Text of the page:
What a difference a few months can make.
In January, the United States watched as the new coronavirus blazed through China and reached American shores. In February, hindered by an unexpected failure to roll out diagnostic tests and an administration that had denuded itself of scientific expertise, the nation sat largely idle while the pandemic spread within its borders. In March, as the virus launched several simultaneous assaults on a perilously stretched-thin health-care system, America finally sputtered into action, frantically closing offices, schools, and public spaces in a bid to cut off chains of transmission. Now, in April, as viral fevers surge through American hospitals and cabin fever grows in American homes, the U.S. has cemented itself as the new center of the pandemic—the country that should have been more prepared than any other, but that now has the worst COVID-19 outbreak in the world.
What will May bring? Or June? What happens as this seemingly interminable spring rolls into a precarious summer? When will things go back to normal?
The options are limited. Early inaction left the U.S. with too many new cases, and just one recourse: Press a societal pause button to buy enough time for beleaguered hospitals to steel themselves for a sharp influx in patients. This physical-distancing strategy is working, but at such an economic cost that it can’t be sustained indefinitely. When restrictions relax, as they are set to do on April 30, the coronavirus will likely surge back, as it is now doing in Singapore, China, Hong Kong, Taiwan, and other Asian states that had briefly restrained it.
As I wrote last month, the only viable endgame is to play whack-a-mole with the coronavirus, suppressing it until a vaccine can be produced. With luck, that will take 18 to 24 months. During that time, new outbreaks will probably arise. Much about that period is unclear, but the dozens of experts whom I have interviewed agree that life as most people knew it cannot fully return. “I think people haven’t understood that this isn’t about the next couple of weeks,” said Michael Osterholm, an infectious-disease epidemiologist at the University of Minnesota. “This is about the next two years.”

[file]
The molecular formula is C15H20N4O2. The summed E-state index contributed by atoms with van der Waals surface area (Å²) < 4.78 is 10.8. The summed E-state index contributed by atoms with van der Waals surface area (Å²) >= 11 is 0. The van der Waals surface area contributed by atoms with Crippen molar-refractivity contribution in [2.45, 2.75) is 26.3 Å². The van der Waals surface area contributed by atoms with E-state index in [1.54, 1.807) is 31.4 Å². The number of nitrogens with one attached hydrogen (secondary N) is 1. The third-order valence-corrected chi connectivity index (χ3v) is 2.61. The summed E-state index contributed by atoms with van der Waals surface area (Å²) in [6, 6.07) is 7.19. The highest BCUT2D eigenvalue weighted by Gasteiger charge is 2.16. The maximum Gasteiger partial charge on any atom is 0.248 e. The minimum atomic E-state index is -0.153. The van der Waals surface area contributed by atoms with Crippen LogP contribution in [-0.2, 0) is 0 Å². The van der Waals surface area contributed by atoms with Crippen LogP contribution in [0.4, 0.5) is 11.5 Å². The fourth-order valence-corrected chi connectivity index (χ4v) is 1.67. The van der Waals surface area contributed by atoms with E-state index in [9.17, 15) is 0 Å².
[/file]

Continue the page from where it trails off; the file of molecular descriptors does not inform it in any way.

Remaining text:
The pandemic is not a hurricane or a wildfire. It is not comparable to Pearl Harbor or 9/11. Such disasters are confined in time and space. The SARS-CoV-2 virus will linger through the year and across the world. “Everyone wants to know when this will end,” said Devi Sridhar, a public-health expert at the University of Edinburgh. “That’s not the right question. The right question is: How do we continue?”
A lockdown is a measure of last resort, to be used only when a virus is spreading so rapidly that it cannot be controlled through other means. Having deployed that measure, albeit unevenly, the U.S. has now bought itself some time. It can use that time to address its lack of tests and medical supplies, and find less economically devastating ways of controlling COVID-19. When sufficiently braced, states could begin lifting their sweeping restrictions and focus on finding and helping people who are actually infected. But the conditions for making that switch are not clear. “We’ve never faced a pandemic like this before in modern times, so we’re going to have to be flexible,” said Caitlin Rivers of the Johns Hopkins Center for Health Security. “There’s no real playbook.”
The White House seems to be relying heavily on one mathematical model from the University of Washington that, in its first incarnation, was criticized for failing to accurately predict death rates even a day or two out. (While traditional models simulate how a disease spreads through virtual communities, this one simply made predictions based on death numbers in the U.S. and death rates in other countries.) “When we make weather predictions or plan for hurricanes, we don’t just plan based on one thing,” said Natalie Dean, a statistician at the University of Florida. Alternative models are being built, but in the meantime, it’s hard to accurately forecast how long the current phase of the pandemic will last.